"I recently attended a fireside chat with Sheryl Sandberg who pointed out that while there are increasing programs aimed at bringing women into technical roles, there aren't as many women being promoted. One of the most impactful things I see that One Medical does is actually hire and promote female engineers into both senior engineering roles and engineering management roles. Not only are they being promoted, but there is noticeable support before, during, and after the promotion. Growth and learning is a big part of the culture here, and I am excited to take part in such a fulfilling company."
—Vanessa, Data Engineer at One Medical
Want to join One Medical's team of Women Engineers?
- Senior Software Engineer (Fullstack)
- Principal Software Engineer (Fullstack)
- Staff Software Engineer (Fullstack)
- And more!
More about One Medical:
One Medical builds amazing end-to-end solutions to connect patients and our care team in new and innovative ways.highly collaborative environment, not only will you be partnering with designers and product managers, you'll also be sitting shoulder to shoulder with the doctors and nurses who deliver care daily to One Medical patients.
Top-notch dental, vision, and health insurance, paid parental leave, PTO, paid holidays, and sabbatical at 5 and 10 years
401K Match, One Medical membership for you and your family and more!
What's the coolest thing Fair does to support women engineers?
"Gender equity is a big thing at Fair. I once received a Fair-branded jacket that didn't quite fit right in the sleeves and waist. I tried to return it, but my boss wouldn't hear of it, citing Susan Fowler's leather jacket incident. Fair immediately offered to cover the jacket alteration costs for myself and other women in the company. I'm grateful to work at a place that values and includes its female employees as much as Fair does."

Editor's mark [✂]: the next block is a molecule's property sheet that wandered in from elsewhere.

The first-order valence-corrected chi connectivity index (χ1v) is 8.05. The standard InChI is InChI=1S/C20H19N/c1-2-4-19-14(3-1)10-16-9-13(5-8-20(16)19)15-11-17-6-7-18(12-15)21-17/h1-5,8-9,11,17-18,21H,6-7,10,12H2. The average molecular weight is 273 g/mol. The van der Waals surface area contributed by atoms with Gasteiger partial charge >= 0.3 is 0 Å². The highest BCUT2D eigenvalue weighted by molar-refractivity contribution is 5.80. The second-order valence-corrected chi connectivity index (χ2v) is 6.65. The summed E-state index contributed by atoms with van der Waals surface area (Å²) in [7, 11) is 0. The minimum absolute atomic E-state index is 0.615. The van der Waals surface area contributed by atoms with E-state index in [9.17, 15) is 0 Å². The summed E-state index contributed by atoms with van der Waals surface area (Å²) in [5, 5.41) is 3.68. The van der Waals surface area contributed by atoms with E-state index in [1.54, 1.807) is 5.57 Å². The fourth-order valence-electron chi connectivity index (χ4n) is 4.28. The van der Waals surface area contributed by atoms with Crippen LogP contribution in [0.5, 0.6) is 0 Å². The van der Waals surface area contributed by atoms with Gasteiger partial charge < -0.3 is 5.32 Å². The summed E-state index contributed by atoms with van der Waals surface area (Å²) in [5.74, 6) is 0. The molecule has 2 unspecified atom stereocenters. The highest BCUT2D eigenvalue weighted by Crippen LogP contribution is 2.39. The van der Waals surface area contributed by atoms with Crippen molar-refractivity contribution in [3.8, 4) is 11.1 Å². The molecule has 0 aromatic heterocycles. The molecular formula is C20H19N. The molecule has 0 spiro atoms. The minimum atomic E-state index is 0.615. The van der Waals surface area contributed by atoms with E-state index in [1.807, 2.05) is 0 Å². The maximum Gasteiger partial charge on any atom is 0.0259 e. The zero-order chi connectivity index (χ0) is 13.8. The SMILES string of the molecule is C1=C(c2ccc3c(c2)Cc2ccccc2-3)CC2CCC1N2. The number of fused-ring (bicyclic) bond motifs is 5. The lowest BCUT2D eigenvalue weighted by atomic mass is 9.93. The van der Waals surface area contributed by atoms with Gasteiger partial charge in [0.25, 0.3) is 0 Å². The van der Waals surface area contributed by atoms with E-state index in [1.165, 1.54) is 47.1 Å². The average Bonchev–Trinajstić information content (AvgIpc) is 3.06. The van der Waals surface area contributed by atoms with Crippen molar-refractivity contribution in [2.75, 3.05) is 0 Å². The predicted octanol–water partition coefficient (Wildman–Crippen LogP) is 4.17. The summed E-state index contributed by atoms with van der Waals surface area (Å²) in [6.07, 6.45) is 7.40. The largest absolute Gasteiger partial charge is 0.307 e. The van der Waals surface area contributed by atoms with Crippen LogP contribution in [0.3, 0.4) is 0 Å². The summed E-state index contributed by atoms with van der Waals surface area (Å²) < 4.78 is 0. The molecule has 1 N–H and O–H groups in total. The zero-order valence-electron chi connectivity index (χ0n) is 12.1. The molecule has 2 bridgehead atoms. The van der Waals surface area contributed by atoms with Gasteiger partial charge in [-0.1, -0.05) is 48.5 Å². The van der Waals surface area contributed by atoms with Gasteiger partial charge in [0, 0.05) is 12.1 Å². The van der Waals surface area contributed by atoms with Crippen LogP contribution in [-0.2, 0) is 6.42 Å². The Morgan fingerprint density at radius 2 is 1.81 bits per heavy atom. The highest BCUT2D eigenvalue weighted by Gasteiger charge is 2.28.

—Michelle, Lead Software Engineer at Fair.
Want to join Fair's team of Women Engineers?
- Senior Software Engineer - Search & Discovery Team
- Senior Platform Engineer
- Support Engineer
- And more!
More about Fair:
We are looking for highly motivated engineers interested in delivering the next level of innovation to product search and discovery at Fair. You'll be designing and implementing new search features and the systems behind them, including the integration of natural language processing, heuristics, and machine learning systems used to generate and rank search results. You'll work with microservices on AWS, multiple languages, and a great engineering team with a fun culture.
Equity incentives, 100% coverage of medical, vision and dental premiums for employees and their families, 100% paid parental leave for 4 months, 401(k) retirement plans and free lunch 5 days a week for every employee and more!
In moments of self-doubt or adversity, how do you build yourself back up?
"Coming from coding school, my background was not in computer science nor did I graduate from college with a degree in engineering, so it has always been a bit of a struggle to build myself up. I remind myself that everyone is going through a learning process. I have spoken to my mentor about having imposter syndrome when I first started working at Yelp. He let me know that even he has moments of imposter syndrome. It is easier to relate to somebody when you hear that they are going through the same struggles as you and it's a good reminder that nobody is here to judge you. I think it's great that even when you mess up you don't have to be worried about getting fired. Yelp has a very supportive environment. In times of adversity I try to calm myself down and realize that everyone makes mistakes and tries to learn from them to be better."
—Julie, Full Stack Engineer at Yelp.
Scroll up or click here to learn more about Yelp & how to join their team.
Want to see more great roles at companies committed to recruiting more women in software engineering? Check out our job board!
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Whenever I reflect on my experience as one of the relatively few women in the gaming industry, I think of a student I met at a Game Writers' Roundtable the last time I went to the Game Developers Conference (GDC).
"The floggings will continue until morale improves." We've all heard the saying, a tongue-in-cheek way of criticizing workplaces that are neither healthy nor productive — and no employer or employee wants to be that workplace. Create a healthier, more productive work environment with these tips.